Friday, January 22, 2010

Garry Kasparov has an interesting essay about chess and AI here. In a nutshell, computers can beat most humans at chess, but solely through the use of brute force. There's no real intelligence in the AI. He even speculates, as I've often thought myself, that computers will eventually be strong enough to "solve" chess - to conclusively evaluate every possible move in the game. (Checkers, incidentally, was solved in 2007.)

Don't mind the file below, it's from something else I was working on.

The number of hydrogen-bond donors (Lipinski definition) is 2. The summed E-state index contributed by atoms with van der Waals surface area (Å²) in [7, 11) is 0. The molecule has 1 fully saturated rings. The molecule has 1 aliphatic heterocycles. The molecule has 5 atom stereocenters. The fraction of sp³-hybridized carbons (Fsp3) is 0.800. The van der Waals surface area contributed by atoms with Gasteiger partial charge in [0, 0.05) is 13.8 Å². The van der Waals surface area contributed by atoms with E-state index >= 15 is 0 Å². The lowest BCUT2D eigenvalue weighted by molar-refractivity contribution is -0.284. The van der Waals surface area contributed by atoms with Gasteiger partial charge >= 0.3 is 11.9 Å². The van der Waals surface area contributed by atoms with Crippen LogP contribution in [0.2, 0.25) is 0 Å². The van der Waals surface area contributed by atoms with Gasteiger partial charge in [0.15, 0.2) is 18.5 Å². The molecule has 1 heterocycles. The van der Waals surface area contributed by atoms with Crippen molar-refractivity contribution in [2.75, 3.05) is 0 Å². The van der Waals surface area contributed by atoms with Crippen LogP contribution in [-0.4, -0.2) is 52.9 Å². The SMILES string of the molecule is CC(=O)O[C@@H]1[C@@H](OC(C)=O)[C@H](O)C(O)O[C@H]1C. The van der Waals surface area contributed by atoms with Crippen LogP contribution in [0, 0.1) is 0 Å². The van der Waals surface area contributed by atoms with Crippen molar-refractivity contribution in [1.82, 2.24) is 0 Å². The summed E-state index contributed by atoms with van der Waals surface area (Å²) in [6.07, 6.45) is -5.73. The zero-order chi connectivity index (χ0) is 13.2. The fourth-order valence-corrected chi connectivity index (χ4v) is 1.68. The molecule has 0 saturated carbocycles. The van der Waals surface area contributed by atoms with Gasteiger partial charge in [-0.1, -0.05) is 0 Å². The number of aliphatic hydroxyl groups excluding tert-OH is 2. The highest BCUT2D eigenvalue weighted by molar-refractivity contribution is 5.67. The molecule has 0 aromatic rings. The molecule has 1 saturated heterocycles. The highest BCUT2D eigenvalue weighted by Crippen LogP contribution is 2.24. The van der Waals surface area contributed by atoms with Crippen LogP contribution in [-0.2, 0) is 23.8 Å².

Kasparov thinks that the game that can teach computers to think is Poker, because it's a game of incomplete information. I agree, but I think that go would also be a good avenue to try. Go involves a less linear style of thinking than chess, which is really hard for computers. I've read that the best go programs are routinely beaten by decent amateur players. (Not that I'd have a shot - I've barely played. According to this program I'm rated 19-kyu, which is the Japanese rating system equivalent to "bag of rocks".)

Maybe shogi would be a good intermediate step. It's very similar to chess in that it's a highly organized and linear game, but the piece-drop rule adds a bit of a go-like twist.